By Always Narnian
Authors C.S. Lewis and J.R.R. Tolkien had quite a few things in common—both loved mythology, were Oxford scholars, were members of a writing and literary group named the Inklings, and wrote highly popular fantasy adventures. Though Tolkien’s and Lewis’ works are of a completely different scale, have you ever noticed the similarities that reside in Lewis’ Narnia series and Tolkien’s world of Middle-Earth?
Though Tolkien has a complex system of names, both of people and places, Lewis remains rather simple in his world of Narnia. Tolkien was elaborate, creating family genealogies and having several names for one location in Middle-Earth. However, this does not mean Lewis did not create names, for he did. In fact, there are resemblances between some names that appear in Narnia and Middle-Earth. For example, Lewis’ land of Ettinsmoor and Tolkien’s Ettenmoors, the town of Bree in Middle-Earth and the Horse Bree in Narnia. Middle-Earth has a river Lune (also spelled Lhûn) like that of King Lune of Archenland. Family names are also a shared idea of Lewis and Tolkien. For example, in Archenland, brothers’ names are similar such as: Cor and Corin, Dar and Darrin, Cole and Colin. In Middle-Earth, families often have names that sound alike. These are used in different cases such as father and son (Arathorn and Aragorn), brother and sister (Éomer and Éowyn), and brothers (Boromir and Faramir). The two authors also shared the concept of naming swords, such as Aragorn’s sword, Andúril, and Peter’s sword, Rhindon.
In the land of Middle-Earth reside tree-like people named the Ents, whereas, in Narnia, Lewis uses the spirits of the trees from Greek Mythology called dryads. In both stories, the trees seem to be feared. In Prince Caspian, the trees are awakened and join in the battle against Miraz, and in The Two Towers the Ents invade the fortress at Isengard, destroying the evil works of the Wizard Saruman.
- Mirror of Galadriel and the Hermit’s Pool
There is an almost surprising similarity in the stories of The Horse and His Boy and The Fellowship of the Ring. In each story there is a type of magic pool, or mirror, that can see things in the world beyond. The mirror belonging to the Lady Galadriel in The Fellowship of the Ring can see things that may or may not happen, as well as things that have happened or are happening presently. The Hermit’s pool in The Horse and His Boy can see things that are happening the moment you look into the pool. The Hermit watches the Battle at Anvard through this pool. Though both Frodo and Sam look into Galadriel’s mirror and see images plainly, Aravis and the two horses in the Narnia book can only see vague movements within the water of the Hermit’s Pool.
- Tirian’s and the Ents’ Marching Songs
In The Last Battle, Tirian, King of Narnia, hums a marching song that goes like this: “Ho, rumble, rumble, rumble, Rumble drum belabored.” The Ents of The Two Towers have an amusingly alike marching song of their own: “We come, we come with roll of drum: ta-runda runda runda rom!”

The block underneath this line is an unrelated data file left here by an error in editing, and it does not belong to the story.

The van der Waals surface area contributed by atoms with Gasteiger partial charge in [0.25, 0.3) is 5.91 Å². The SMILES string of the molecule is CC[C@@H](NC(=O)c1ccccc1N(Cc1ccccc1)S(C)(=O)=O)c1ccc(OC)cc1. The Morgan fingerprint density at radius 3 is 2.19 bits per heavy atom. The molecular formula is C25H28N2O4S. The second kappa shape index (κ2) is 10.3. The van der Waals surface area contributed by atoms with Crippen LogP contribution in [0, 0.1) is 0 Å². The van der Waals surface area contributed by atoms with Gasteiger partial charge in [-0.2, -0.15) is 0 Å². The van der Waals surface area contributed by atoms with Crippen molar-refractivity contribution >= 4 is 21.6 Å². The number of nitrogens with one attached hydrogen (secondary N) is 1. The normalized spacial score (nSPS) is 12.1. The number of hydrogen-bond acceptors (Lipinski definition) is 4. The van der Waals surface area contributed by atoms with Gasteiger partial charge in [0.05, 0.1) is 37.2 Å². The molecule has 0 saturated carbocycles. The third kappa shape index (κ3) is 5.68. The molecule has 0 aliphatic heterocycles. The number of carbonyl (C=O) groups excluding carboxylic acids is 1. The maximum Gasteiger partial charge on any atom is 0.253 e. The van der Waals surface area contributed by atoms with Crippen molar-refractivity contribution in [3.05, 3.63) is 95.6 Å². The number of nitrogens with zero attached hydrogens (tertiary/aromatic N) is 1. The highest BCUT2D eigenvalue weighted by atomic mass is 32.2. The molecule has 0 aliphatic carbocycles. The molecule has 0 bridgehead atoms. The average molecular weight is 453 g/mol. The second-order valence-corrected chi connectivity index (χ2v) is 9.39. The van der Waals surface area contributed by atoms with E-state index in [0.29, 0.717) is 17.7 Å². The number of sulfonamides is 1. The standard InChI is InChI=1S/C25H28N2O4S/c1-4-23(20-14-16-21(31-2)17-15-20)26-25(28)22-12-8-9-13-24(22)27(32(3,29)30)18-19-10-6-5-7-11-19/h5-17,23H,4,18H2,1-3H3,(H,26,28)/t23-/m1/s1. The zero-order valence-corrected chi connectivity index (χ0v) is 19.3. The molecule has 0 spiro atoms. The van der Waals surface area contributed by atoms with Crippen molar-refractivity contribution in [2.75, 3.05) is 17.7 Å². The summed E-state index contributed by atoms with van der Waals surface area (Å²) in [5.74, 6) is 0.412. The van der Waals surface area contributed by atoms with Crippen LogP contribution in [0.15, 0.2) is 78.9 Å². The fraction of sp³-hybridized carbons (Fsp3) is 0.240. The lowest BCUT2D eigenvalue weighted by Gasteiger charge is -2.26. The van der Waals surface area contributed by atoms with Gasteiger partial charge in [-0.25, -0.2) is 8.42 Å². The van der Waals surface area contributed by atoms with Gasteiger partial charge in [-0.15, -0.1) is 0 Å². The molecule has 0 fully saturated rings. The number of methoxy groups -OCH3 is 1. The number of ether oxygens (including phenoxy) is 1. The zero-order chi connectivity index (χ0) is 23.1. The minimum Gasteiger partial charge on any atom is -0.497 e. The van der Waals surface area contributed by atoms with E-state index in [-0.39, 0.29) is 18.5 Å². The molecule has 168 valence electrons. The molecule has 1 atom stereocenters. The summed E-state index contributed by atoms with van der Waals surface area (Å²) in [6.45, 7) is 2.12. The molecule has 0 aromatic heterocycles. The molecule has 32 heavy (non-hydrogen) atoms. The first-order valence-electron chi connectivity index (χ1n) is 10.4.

- Nimrodel and Swanwhite
Nimrodel of Middle-Earth and Swanwhite of Narnia were both ladies of great beauty. Swanwhite, Queen of Narnia, was so fair that whenever she looked into a pool her face could be seen within the water for a year and a day. Legolas tells the story of Nimrodel, an elf of striking beauty, in The Fellowship of the Ring after Frodo had heard a voice in the waterfall. It was the sound of Nimrodel singing, a great marvel that could be heard sometimes when the wind blew, though many years had passed away.
- Boromir’s and Susan’s Horns
In The Lion, the Witch and the Wardrobe, Susan Pevensie is given a very unique gift— a horn that can call for help, no matter where the horn blower is at the time. This horn plays an important role in Prince Caspian, calling the Pevensie children back to Narnia. The horn of Boromir works in much the same way, as Faramir says of it: “That horn the eldest son of our house has borne for many generations; and it is said that if it be blown at need anywhere within the bounds of Gondor, as the realm was of old, its voice will not pass unheeded.”
- Gondor and Tashbaan
Tashbaan, an impressive city in Lewis’ novel, is greatly akin to Tolkien’s kingdom of Minas Tirith. The two large cities are both built upon hills, their cities’ streets one above the other, climbing to the top where their most important edifices stand: The Temple of Tash and the Citadel of Minas Tirith. Shasta, the hero of The Horse and His Boy, beholds Tashbaan in this way: “…when at last the sun rose out of the sea and the great silver-plated dome of the temple flashed back its light, he was almost dazzled.” Pippin, the Hobbit, sees Minas Tirith in much the same way: “…suddenly the sun climbed over the eastern shadow and sent forth a shaft that smote the face of the City. Then Pippin cried aloud, for the Tower of Ecthelion, standing high within the topmost wall, shone out against the sky, glimmering like a spike of pearl and silver…”
The parallelisms in Tolkien’s and Lewis’ novels possibly go unnoticed, seeing as Middle-Earth and Narnia are deemed very different realms. However, as seen above, the Authors shared common interests and incorporated very similar wordings and events into their classic stories. From stone giants to magic rings, you may continue to find fascinating commonalities as you explore the pages of these two beloved worlds.
Have you already noticed any additional similarities? Comment below, we’d love to hear them!